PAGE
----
Praised by our Lord Jesus Christ!”

One of the most popular Slovak holidays is Fašangy, a three-day ball. It was organized in the period between January 6th and until the first day of the Lent, a period when traditions symbolizing the end of winter and the beginning of spring intertwine. On this occasion, the boys received beautifully embroidered handkerchiefs from the girls, which confirmed the girl’s agreement to dance for three days, at the organized balls, with that boy. Boys who failed to catch a girl’s attention were not allowed to wear a feather on their hat and had to wait until they too received a handkerchief. The end of the celebrations was announced by the ringing of the bell. In Bihor, however, the priest himself came to announce the end of the ball.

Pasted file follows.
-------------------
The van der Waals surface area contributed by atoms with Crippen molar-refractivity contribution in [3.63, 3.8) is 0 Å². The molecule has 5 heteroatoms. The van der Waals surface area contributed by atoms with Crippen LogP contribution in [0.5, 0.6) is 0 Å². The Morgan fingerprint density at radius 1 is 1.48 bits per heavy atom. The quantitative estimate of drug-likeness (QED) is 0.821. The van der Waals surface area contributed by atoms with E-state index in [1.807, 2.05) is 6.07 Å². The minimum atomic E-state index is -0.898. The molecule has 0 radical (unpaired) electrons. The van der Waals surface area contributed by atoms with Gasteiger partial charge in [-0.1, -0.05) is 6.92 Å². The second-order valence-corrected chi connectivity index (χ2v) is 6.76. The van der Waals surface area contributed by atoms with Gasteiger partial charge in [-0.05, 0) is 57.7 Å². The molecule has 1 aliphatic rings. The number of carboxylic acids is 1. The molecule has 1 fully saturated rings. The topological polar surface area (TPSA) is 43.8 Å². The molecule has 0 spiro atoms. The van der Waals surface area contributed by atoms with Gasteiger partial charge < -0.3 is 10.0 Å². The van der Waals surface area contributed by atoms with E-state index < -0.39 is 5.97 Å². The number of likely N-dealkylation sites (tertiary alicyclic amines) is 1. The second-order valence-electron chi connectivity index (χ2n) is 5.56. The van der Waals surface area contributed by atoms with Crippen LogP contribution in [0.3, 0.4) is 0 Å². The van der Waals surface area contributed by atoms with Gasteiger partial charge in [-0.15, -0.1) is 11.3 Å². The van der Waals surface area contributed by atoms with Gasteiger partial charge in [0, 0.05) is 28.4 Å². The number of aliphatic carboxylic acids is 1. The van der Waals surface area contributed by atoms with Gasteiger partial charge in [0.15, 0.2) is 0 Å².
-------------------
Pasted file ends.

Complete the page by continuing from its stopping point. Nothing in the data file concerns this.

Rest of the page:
On Easter (slov. Veľká Noc), the feast of the Resurrection of Lord Jesus Christ, a series of activities were organized, religiously respected by all believers. The rituals began on the Maundy Thursday, the day when the bells are tied and the semantron is used. The Good Friday was the day of confession; no one worked and a very strict feast was maintained. In Bihor, the water in the streams or in wells symbolized the blood of Christ, and this is why the cattle were sprinkled with water ever since the morning and, through prayers, health was demanded for the family. On Holy Saturday, the women began to prepare the ham, decorated the eggs, kneaded the cozonacs. At midnight, between Saturday and Sunday, people went to church. Easter Sunday was an occasion for the family to meet for a festive meal in the parental home. Easter Monday was for all Slovaks the day when they went sprinkling. In the morning, the girls were brought to the river or to the well and they were sprinkled with water. Lately, the sprinkling with water has been replaced by the sprinkling with perfume. The girls gave adorned eggs to the sprinklers. In the villages of Bihor, boys would also go sprinkling on Tuesdays, but now it was the girls that went to the boys who had forgotten to sprinkle them the day before.